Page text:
I am very glad to have my friend " Dudu Barros " 4 times Brazilian jiu-jitsu National Champion (from Nova Uniao Team - Brazil) enjoying himself at my academy here in Indianapolis during the next couple days !
Today we will be sparring and exchanging techiniques with everyone that show up at my academy.
Last time that I work out with Dudu, he was just 15 years old, and nowadays besides to be a BJJ champion Dudu is BJJ instructor also.
Today (1/21) and tomomorrow (1/22) everyone is welcome for these special classes !
PS: BUT ON SUNDAY AT 4 pm we will have a special clinic of jiu-jitsu with DuDu Barros !!! For just 25 dolares Dudu will show his best competitions techiniques ! BUT just for a limit number of participantes... So reserve your spot !
Now please, read this interview form Dudu Barros that he did 4 years ago.
Where are you originally from?
I am a 22 year old brazilian from Rio de Janeiro city.
How long have you been studying BJJ?
I started at Carlson Gracie's academy in 1988; therefore, I have been technically practicing for almost 15 years. However, I had to stop for a while when I moved to the US so that I could organize my life with school and learn how to speak English fluently.
How old were you when you started?
I was just 8 years old and I started with Professor Marco Aurelio Valladares. After that, I studied under Alberto Santos and Marcelo Saporito. In 1997, I left The Carlson Gracie academy to study with Andre Pederneiras, who is also one of Carlson's black belt. What is it like at Carlson Gracie's Academy growing up?
Well, his academy was just the best. I remember that on competitions we were always winning more than 30 points. There were a lot of excellent fighters there training hard every day like Murilo Bustamante, Allan Goes, Jose Mario Sperry, Ricardo De la Riva, Wallid Ismaill, Ricardo Liborio, Vitor Belfort, Amauri Bitetti and so on. I learned a lot from them; it was just a great atmosphere.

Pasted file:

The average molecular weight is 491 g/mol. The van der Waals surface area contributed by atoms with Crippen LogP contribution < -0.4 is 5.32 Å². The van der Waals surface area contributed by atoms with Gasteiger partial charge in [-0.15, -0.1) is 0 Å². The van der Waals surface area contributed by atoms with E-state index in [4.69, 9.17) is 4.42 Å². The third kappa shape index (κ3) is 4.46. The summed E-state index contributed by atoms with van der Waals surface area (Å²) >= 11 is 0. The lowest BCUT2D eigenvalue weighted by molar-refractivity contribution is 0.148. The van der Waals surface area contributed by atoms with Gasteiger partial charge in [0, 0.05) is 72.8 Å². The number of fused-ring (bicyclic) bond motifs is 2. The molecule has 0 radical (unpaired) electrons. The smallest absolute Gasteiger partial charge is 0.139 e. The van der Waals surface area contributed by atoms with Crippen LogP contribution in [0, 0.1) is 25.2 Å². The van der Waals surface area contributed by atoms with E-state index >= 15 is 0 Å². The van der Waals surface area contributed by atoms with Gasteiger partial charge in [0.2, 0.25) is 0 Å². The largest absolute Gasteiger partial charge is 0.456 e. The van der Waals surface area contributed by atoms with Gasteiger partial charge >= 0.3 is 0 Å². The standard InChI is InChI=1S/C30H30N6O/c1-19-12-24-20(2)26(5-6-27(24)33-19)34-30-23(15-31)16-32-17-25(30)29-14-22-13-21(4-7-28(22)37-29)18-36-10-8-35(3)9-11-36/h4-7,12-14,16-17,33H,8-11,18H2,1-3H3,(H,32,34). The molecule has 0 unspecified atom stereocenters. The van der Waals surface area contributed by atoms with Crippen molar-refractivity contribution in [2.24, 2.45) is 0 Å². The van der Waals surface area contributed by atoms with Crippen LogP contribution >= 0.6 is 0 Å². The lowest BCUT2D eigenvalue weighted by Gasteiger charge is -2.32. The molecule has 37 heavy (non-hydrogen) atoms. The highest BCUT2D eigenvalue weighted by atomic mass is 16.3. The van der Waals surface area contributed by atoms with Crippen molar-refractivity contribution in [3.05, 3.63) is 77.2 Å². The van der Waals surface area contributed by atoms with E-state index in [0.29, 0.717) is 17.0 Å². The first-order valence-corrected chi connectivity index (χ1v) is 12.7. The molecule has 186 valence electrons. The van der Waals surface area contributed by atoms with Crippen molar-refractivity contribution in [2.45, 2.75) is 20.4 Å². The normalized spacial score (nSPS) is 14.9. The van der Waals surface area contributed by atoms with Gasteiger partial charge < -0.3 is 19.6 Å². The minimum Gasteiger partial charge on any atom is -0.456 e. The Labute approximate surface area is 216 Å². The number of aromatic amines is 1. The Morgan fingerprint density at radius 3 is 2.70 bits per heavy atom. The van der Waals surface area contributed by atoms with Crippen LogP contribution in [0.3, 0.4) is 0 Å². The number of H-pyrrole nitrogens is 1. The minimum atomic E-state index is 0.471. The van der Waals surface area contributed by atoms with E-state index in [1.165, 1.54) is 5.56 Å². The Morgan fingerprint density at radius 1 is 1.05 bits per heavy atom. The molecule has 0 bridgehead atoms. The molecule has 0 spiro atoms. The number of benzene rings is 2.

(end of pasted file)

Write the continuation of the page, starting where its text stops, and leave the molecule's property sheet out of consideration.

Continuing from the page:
Is there a big advantage to starting so young?
Definitely, since I have started young I was able to develop a lot of speed and flexibility to my game. Also, kids are not used to stalling; I was always looking for submissions and I still try to keep fighting that way. In addition, kids have no fear of getting hurt, if you have the right teacher you can learn much faster when you are younger. How does BJJ in the US compare with Brazil?
It is different. The American fighters have a lot of potential. They are very strong and athletic. A lot of fighters here have a very good base and a strong game from the top since many of them usually comes from a wrestling background. However, they still don't know some details and they need to improve their guard. But they are starting to catch on.
How long have you been in the states?
I have been living in the US since December of 1997, 5 years to be specific.
What is the BJJ scene like in Ohio?
Unfortunately, there are not many academies around the area. Usually we have 3 competitions a year. It is starting to grow now; the state of Ohio has some of the best wrestlers in the nation. It shows that people here love martial arts and it is just a matter of time for the sport to get more recognition.